Sun et al. enrolled more than eighteen hundred Chinese patients with ST-segment elevation AMI along almost 6 years (18). In this study, patients were classified in four groups according to their MPV in the laboratory tests on admission, with most cases within established normal values (9.5–12.5 fL). Subjects with higher MPV tended to be older and have higher levels of triglyceride, low density lipoprotein cholesterol and white blood cell count, and presented greater prevalence of prior AMI. These findings already point out that elevated MPV was related to a higher-risk population. During a mean follow up of over 4 years, worst outcomes occurred among patients with larger MPV, either above the normal range (>12.5 fL) or in higher values within the normal range (11.1–12.5 fL). After adjustment of other factors independently associated with survival, increased MPV remained as an independent predictor of all-cause mortality in Cox regression model (MPV =11.1–12.5 fL, HR, 1.38, 95% CI, 1.20–1.68; MPV >12.5 fL, HR, 1.72, 95% CI, 1.41–1.96). Although relationship of MPV and cardiac death was not specifically assessed in this study, most of documented events (144 out of 197) during follow-up were due to cardiovascular issues. As authors already commented in their article, this study is limited due to single-center and retrospective enrollment. Moreover, some well-known prognostic factors in the scenario of an ACS, such as troponin, complete revascularization or left ventricular ejection fraction were not included in the analysis and may potentially acted as confounding factors.
Pathological mechanisms underlying increased adverse outcomes after AMI in patients with elevated MPV remains uncertain and multiple mechanisms may be involved. It has been reported the larger platelets have an increased metabolic activity and expression of inflammatory and coagulatory mediators, giving place to a proaggregating stage (6-9). This may therefore lead to an increased thrombogenic instability. Plaque rupture leading to intracoronary thrombus formation is commonly the precipitating event in ACS and, in addition to any other prothrombotic changes occurring in the atherosclerotic plaque, the presence of large and more reactive platelets is also likely to contribute to thrombosis and recurrent events (19).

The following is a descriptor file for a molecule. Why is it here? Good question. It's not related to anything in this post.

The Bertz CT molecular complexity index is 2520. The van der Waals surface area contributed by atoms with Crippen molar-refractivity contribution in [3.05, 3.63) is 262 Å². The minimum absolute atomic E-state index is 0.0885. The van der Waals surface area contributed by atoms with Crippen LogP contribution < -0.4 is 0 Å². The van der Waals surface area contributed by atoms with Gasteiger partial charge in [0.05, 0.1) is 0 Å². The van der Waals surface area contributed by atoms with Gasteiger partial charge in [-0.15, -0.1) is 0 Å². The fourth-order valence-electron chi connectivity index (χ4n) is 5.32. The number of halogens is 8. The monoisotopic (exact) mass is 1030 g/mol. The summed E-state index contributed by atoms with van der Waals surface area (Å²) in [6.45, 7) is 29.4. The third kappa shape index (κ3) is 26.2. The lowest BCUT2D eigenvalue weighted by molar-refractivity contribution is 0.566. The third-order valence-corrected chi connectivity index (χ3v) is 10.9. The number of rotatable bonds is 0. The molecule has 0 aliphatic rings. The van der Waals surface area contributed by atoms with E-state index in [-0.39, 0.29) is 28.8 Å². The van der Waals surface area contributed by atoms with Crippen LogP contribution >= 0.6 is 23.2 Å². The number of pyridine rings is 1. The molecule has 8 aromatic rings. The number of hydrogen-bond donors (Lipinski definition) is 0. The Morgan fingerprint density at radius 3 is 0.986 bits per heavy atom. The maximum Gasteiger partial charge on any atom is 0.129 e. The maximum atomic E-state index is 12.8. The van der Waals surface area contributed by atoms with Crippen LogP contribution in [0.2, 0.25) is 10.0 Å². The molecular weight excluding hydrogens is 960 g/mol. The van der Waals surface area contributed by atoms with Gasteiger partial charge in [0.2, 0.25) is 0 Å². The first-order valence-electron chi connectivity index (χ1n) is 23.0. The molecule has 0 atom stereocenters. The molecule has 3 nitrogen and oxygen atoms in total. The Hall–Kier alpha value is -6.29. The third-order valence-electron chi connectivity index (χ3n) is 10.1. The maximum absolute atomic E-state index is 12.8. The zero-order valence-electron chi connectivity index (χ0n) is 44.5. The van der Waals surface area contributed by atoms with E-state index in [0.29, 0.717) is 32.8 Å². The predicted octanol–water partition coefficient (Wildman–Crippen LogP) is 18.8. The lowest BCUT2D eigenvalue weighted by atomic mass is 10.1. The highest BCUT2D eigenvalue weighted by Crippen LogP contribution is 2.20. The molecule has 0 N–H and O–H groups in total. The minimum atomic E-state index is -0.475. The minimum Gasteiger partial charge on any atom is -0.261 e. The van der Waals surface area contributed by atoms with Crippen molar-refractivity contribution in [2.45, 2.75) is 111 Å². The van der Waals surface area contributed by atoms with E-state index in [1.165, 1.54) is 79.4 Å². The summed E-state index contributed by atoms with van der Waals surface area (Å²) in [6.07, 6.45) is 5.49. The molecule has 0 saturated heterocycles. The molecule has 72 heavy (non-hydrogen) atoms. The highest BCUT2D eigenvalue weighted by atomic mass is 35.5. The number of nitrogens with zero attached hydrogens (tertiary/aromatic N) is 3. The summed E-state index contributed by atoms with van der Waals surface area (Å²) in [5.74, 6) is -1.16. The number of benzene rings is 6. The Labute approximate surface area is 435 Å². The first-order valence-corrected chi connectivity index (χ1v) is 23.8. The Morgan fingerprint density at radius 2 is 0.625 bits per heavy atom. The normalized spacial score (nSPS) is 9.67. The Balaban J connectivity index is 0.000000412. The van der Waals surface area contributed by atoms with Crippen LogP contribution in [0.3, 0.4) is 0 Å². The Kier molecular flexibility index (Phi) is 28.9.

From a clinical perspective, these results, alongside with prior evidence, support the role of MPV as a predictor of outcomes in AMI with ST segment elevation. MPV is easy to obtain and interpret, and routinely measured by automated cell counters as compared with other more complex markers of platelet activity. However, further studies are requested to compare MVP and other thrombosis and inflammatory biomarkers, define the exact cut-off value to predict an adverse outcome, assess if MPV might guide antiplatelet therapy selection and define if MPV improves risk stratification beyond current available scores.
Provenance: This is an invited Commentary commissioned by the Section Editor Xiaoyan Wang (PhD student in Cardiology, Shanghai Medical College, Fudan University, Shanghai, China).
Conflicts of Interest: The authors have no conflicts of interest to declare.